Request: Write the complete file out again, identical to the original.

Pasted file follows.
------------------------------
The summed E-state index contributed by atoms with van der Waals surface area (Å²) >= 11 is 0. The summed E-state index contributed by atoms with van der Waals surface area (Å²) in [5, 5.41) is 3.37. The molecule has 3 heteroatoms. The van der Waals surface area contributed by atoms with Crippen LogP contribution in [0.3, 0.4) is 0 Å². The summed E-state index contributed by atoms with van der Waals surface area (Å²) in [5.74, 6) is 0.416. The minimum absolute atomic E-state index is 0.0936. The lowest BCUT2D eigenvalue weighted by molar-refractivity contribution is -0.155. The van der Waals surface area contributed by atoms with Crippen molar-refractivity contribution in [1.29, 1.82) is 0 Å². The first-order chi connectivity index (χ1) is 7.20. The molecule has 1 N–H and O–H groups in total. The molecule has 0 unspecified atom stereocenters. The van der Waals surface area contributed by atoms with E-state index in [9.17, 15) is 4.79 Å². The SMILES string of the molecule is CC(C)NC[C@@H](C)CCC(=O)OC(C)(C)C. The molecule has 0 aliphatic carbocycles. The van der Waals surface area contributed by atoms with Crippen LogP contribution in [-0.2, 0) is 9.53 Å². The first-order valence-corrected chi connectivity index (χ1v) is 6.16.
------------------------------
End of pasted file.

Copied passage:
The summed E-state index contributed by atoms with van der Waals surface area (Å²) >= 11 is 0. The summed E-state index contributed by atoms with van der Waals surface area (Å²) in [5, 5.41) is 3.37. The molecule has 3 heteroatoms. The van der Waals surface area contributed by atoms with Crippen LogP contribution in [0.3, 0.4) is 0 Å². The summed E-state index contributed by atoms with van der Waals surface area (Å²) in [5.74, 6) is 0.416. The minimum absolute atomic E-state index is 0.0936. The lowest BCUT2D eigenvalue weighted by molar-refractivity contribution is -0.155. The van der Waals surface area contributed by atoms with Crippen molar-refractivity contribution in [1.29, 1.82) is 0 Å². The first-order chi connectivity index (χ1) is 7.20. The molecule has 1 N–H and O–H groups in total. The molecule has 0 unspecified atom stereocenters. The van der Waals surface area contributed by atoms with E-state index in [9.17, 15) is 4.79 Å². The SMILES string of the molecule is CC(C)NC[C@@H](C)CCC(=O)OC(C)(C)C. The molecule has 0 aliphatic carbocycles. The van der Waals surface area contributed by atoms with Crippen LogP contribution in [-0.2, 0) is 9.53 Å². The first-order valence-corrected chi connectivity index (χ1v) is 6.16.